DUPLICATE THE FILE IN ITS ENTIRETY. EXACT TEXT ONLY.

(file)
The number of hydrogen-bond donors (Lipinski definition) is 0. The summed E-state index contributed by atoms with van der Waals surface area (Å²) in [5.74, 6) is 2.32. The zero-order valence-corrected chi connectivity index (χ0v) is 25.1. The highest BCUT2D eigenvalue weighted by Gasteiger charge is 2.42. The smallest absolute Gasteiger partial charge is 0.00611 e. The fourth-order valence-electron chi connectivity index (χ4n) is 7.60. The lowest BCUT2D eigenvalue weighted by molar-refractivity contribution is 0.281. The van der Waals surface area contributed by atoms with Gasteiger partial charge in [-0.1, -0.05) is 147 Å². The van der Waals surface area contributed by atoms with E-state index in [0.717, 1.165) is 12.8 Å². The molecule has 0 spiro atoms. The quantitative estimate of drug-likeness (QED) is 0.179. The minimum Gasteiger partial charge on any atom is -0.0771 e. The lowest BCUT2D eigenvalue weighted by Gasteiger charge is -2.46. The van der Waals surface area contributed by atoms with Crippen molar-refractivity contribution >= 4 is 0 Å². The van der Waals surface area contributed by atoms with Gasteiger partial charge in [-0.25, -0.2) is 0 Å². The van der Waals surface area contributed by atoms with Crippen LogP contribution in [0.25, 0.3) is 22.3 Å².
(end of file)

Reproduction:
The number of hydrogen-bond donors (Lipinski definition) is 0. The summed E-state index contributed by atoms with van der Waals surface area (Å²) in [5.74, 6) is 2.32. The zero-order valence-corrected chi connectivity index (χ0v) is 25.1. The highest BCUT2D eigenvalue weighted by Gasteiger charge is 2.42. The smallest absolute Gasteiger partial charge is 0.00611 e. The fourth-order valence-electron chi connectivity index (χ4n) is 7.60. The lowest BCUT2D eigenvalue weighted by molar-refractivity contribution is 0.281. The van der Waals surface area contributed by atoms with Gasteiger partial charge in [-0.1, -0.05) is 147 Å². The van der Waals surface area contributed by atoms with E-state index in [0.717, 1.165) is 12.8 Å². The molecule has 0 spiro atoms. The quantitative estimate of drug-likeness (QED) is 0.179. The minimum Gasteiger partial charge on any atom is -0.0771 e. The lowest BCUT2D eigenvalue weighted by Gasteiger charge is -2.46. The van der Waals surface area contributed by atoms with Crippen molar-refractivity contribution >= 4 is 0 Å². The van der Waals surface area contributed by atoms with Gasteiger partial charge in [-0.25, -0.2) is 0 Å². The van der Waals surface area contributed by atoms with Crippen LogP contribution in [0.25, 0.3) is 22.3 Å².